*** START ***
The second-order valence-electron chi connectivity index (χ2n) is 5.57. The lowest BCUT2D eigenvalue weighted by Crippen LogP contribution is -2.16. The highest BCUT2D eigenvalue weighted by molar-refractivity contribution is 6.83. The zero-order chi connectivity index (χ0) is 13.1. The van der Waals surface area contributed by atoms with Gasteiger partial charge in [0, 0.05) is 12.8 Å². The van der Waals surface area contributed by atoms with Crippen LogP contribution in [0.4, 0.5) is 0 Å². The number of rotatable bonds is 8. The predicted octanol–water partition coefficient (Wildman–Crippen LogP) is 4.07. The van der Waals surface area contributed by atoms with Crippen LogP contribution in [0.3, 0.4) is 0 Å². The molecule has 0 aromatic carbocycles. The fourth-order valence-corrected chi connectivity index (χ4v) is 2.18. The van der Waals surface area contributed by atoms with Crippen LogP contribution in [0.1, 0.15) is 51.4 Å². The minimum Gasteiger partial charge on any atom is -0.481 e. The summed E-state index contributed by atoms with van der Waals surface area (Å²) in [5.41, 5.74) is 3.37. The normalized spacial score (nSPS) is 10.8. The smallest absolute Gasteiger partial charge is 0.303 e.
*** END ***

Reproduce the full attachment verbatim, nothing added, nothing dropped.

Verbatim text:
The second-order valence-electron chi connectivity index (χ2n) is 5.57. The lowest BCUT2D eigenvalue weighted by Crippen LogP contribution is -2.16. The highest BCUT2D eigenvalue weighted by molar-refractivity contribution is 6.83. The zero-order chi connectivity index (χ0) is 13.1. The van der Waals surface area contributed by atoms with Gasteiger partial charge in [0, 0.05) is 12.8 Å². The van der Waals surface area contributed by atoms with Crippen LogP contribution in [0.4, 0.5) is 0 Å². The number of rotatable bonds is 8. The predicted octanol–water partition coefficient (Wildman–Crippen LogP) is 4.07. The van der Waals surface area contributed by atoms with Crippen LogP contribution in [0.3, 0.4) is 0 Å². The molecule has 0 aromatic carbocycles. The fourth-order valence-corrected chi connectivity index (χ4v) is 2.18. The van der Waals surface area contributed by atoms with Crippen LogP contribution in [0.1, 0.15) is 51.4 Å². The minimum Gasteiger partial charge on any atom is -0.481 e. The summed E-state index contributed by atoms with van der Waals surface area (Å²) in [5.41, 5.74) is 3.37. The normalized spacial score (nSPS) is 10.8. The smallest absolute Gasteiger partial charge is 0.303 e.